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Childhood's End
Arthur C. Clarke
Brian Michael Bendis, Olivier Coipel
Scrivener's Moon - Audio
Philip Reeve
Nothing Can Possibly Go Wrong - Prudence Shen, Faith Erin Hicks Yet another work that pits nerds against cheerleaders. I should be over this sort of thing. And honestly, most of the time, I am. Luckily, Shen takes a slightly different track here. Yes, the book does start off with cheerleaders vs. nerds. But Shen's cheerleaders are smart, formidable, and ruthless in precisely equal measure to the nerds. These cheerleaders are going to be powerful women. And that, I think, is at least part of the point of Nothing Can Possibly Go Wrong. Yes, the robot action is huge, especially at the end (they give their robot a chainsaw) but it is by no means the main focus here.

Instead, it's mainly about how cheerleaders (or jocks) vs. nerds is silly and hugely counterproductive. And in a less than preachy way, thank goodness. I don't know if I could have taken it if there'd been long speeches about how they really aren't all that different after all. But it is implied, in a way that I think is far more effective than any number of speeches, however well-written.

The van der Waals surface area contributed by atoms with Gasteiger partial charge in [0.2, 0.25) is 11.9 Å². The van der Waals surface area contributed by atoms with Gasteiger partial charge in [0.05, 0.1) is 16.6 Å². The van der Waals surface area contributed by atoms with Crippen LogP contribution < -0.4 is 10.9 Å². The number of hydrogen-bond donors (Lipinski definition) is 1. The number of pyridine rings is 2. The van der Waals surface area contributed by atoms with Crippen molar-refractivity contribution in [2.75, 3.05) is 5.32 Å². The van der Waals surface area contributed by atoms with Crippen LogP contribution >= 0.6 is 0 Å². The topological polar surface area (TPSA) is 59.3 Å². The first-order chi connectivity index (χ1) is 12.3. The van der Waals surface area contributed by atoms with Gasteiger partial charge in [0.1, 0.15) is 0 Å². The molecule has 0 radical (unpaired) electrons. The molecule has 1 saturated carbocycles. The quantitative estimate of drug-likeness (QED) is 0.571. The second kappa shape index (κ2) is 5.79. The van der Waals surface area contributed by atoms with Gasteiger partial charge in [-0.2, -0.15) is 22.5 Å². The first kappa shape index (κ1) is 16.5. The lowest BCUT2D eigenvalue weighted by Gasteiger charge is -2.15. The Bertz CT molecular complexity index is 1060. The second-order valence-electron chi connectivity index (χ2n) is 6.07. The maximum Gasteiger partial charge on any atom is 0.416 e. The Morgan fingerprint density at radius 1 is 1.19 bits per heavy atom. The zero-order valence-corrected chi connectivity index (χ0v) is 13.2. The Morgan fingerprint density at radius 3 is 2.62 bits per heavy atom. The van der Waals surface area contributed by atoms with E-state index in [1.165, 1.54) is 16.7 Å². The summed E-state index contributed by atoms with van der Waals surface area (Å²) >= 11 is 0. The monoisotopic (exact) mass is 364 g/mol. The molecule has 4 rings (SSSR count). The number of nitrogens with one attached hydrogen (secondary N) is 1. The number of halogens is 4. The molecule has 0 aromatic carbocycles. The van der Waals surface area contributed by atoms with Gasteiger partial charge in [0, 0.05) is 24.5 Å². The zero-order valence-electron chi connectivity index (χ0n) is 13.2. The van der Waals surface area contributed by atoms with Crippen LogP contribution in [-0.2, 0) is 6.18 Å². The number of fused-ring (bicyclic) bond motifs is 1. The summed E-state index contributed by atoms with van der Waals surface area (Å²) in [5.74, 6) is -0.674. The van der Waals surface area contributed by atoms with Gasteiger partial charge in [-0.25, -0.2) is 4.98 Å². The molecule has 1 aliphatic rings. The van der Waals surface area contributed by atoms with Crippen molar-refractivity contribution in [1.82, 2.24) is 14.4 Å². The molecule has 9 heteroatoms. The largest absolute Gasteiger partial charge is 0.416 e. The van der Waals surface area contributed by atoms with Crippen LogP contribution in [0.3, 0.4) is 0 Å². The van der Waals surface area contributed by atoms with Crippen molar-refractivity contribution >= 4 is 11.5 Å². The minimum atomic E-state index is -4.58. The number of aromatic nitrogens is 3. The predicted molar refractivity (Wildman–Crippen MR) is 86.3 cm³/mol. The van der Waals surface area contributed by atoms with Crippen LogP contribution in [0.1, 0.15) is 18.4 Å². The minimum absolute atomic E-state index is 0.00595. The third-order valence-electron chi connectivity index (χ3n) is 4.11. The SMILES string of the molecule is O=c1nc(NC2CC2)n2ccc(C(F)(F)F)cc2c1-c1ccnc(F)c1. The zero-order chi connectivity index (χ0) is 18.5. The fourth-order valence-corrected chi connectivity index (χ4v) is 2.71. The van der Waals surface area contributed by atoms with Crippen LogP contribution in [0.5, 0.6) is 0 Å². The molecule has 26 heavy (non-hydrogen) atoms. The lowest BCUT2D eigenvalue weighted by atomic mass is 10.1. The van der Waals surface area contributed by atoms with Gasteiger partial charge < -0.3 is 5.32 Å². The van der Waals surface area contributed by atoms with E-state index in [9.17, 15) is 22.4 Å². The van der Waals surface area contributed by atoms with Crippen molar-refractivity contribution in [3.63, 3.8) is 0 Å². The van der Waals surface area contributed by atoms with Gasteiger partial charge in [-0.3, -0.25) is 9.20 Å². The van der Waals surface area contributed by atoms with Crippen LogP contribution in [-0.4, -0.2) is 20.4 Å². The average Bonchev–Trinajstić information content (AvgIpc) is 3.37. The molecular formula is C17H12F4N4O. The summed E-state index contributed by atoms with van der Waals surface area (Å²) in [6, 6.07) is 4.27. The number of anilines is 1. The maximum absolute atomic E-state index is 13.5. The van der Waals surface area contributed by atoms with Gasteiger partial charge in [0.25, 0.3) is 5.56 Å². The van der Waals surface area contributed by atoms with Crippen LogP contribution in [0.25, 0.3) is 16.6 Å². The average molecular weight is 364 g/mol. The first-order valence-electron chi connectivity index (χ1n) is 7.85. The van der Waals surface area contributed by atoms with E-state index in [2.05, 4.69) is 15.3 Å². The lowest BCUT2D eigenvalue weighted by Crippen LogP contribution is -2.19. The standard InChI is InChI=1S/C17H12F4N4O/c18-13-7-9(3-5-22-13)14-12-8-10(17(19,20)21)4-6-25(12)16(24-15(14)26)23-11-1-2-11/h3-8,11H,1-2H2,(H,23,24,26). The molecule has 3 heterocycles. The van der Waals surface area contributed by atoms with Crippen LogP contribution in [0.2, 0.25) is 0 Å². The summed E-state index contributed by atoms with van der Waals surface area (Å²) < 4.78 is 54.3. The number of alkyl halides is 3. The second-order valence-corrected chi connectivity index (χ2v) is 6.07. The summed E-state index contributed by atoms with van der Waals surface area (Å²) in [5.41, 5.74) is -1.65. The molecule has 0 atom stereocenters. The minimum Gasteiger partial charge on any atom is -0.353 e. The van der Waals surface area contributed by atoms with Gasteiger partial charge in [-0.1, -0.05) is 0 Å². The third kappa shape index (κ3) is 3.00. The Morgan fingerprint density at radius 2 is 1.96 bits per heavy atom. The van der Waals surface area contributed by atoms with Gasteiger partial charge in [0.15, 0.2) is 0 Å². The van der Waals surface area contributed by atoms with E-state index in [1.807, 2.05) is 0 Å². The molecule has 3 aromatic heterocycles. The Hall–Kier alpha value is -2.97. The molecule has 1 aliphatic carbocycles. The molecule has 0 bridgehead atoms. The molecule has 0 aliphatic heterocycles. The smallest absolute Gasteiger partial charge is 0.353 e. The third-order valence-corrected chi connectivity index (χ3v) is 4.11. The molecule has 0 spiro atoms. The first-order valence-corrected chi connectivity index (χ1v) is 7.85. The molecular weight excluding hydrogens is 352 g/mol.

The star of the story is the one character caught in the middle. His ex-girlfriend is the head cheerleader, and his best friend is the president of the robotics club. And his parents are in the middle of a divorce, which he just doesn't want to deal with. I really liked the poor guy. He doesn't deal very well with any of the things going on around him, in much the same way that a lot of teenage guys would fail to deal with things. And he's really a good guy at heart. Watching him face his life is one of the best parts of the book.

Of course, I love Faith Erin Hicks's art. It's every bit as good as it was in [b:Friends with Boys|11389398|Friends with Boys|Faith Erin Hicks|http://d202m5krfqbpi5.cloudfront.net/books/1317794304s/11389398.jpg|16321405], maybe even better. And she can do a good robot action scene.